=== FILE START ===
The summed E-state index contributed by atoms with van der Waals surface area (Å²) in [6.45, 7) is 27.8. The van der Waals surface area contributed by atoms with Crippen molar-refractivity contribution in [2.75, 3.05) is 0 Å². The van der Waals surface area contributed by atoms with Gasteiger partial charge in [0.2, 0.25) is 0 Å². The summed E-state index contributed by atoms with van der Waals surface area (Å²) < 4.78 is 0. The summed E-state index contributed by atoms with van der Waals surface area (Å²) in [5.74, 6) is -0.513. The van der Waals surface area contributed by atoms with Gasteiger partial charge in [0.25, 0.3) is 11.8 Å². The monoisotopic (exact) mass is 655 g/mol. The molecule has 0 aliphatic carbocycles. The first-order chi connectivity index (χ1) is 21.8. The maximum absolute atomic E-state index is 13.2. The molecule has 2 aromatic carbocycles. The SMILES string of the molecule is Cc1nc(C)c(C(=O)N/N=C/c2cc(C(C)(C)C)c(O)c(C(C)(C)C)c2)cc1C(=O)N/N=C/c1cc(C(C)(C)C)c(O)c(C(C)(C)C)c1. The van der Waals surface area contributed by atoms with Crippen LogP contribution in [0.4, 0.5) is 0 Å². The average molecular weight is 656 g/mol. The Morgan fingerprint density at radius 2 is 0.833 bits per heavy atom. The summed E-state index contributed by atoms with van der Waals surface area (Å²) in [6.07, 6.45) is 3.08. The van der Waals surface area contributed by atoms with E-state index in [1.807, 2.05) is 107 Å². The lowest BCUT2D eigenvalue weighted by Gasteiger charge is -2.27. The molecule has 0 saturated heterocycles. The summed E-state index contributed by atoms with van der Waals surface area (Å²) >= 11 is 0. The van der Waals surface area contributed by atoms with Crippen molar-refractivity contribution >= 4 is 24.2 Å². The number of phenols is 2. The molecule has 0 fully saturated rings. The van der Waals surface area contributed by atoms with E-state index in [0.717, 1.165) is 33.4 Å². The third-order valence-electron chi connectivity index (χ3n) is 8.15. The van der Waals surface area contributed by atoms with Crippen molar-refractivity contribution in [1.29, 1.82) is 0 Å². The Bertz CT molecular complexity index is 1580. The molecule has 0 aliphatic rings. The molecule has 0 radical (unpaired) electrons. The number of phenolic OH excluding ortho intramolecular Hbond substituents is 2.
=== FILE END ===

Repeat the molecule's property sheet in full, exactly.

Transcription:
The summed E-state index contributed by atoms with van der Waals surface area (Å²) in [6.45, 7) is 27.8. The van der Waals surface area contributed by atoms with Crippen molar-refractivity contribution in [2.75, 3.05) is 0 Å². The van der Waals surface area contributed by atoms with Gasteiger partial charge in [0.2, 0.25) is 0 Å². The summed E-state index contributed by atoms with van der Waals surface area (Å²) < 4.78 is 0. The summed E-state index contributed by atoms with van der Waals surface area (Å²) in [5.74, 6) is -0.513. The van der Waals surface area contributed by atoms with Gasteiger partial charge in [0.25, 0.3) is 11.8 Å². The monoisotopic (exact) mass is 655 g/mol. The molecule has 0 aliphatic carbocycles. The first-order chi connectivity index (χ1) is 21.8. The maximum absolute atomic E-state index is 13.2. The molecule has 2 aromatic carbocycles. The SMILES string of the molecule is Cc1nc(C)c(C(=O)N/N=C/c2cc(C(C)(C)C)c(O)c(C(C)(C)C)c2)cc1C(=O)N/N=C/c1cc(C(C)(C)C)c(O)c(C(C)(C)C)c1. The van der Waals surface area contributed by atoms with Crippen LogP contribution in [0.4, 0.5) is 0 Å². The average molecular weight is 656 g/mol. The Morgan fingerprint density at radius 2 is 0.833 bits per heavy atom. The summed E-state index contributed by atoms with van der Waals surface area (Å²) in [6.07, 6.45) is 3.08. The van der Waals surface area contributed by atoms with E-state index in [1.807, 2.05) is 107 Å². The lowest BCUT2D eigenvalue weighted by Gasteiger charge is -2.27. The molecule has 0 saturated heterocycles. The summed E-state index contributed by atoms with van der Waals surface area (Å²) >= 11 is 0. The van der Waals surface area contributed by atoms with Crippen molar-refractivity contribution >= 4 is 24.2 Å². The number of phenols is 2. The molecule has 0 fully saturated rings. The van der Waals surface area contributed by atoms with E-state index in [0.717, 1.165) is 33.4 Å². The third-order valence-electron chi connectivity index (χ3n) is 8.15. The van der Waals surface area contributed by atoms with Crippen molar-refractivity contribution in [1.29, 1.82) is 0 Å². The Bertz CT molecular complexity index is 1580. The molecule has 0 aliphatic rings. The molecule has 0 radical (unpaired) electrons. The number of phenolic OH excluding ortho intramolecular Hbond substituents is 2.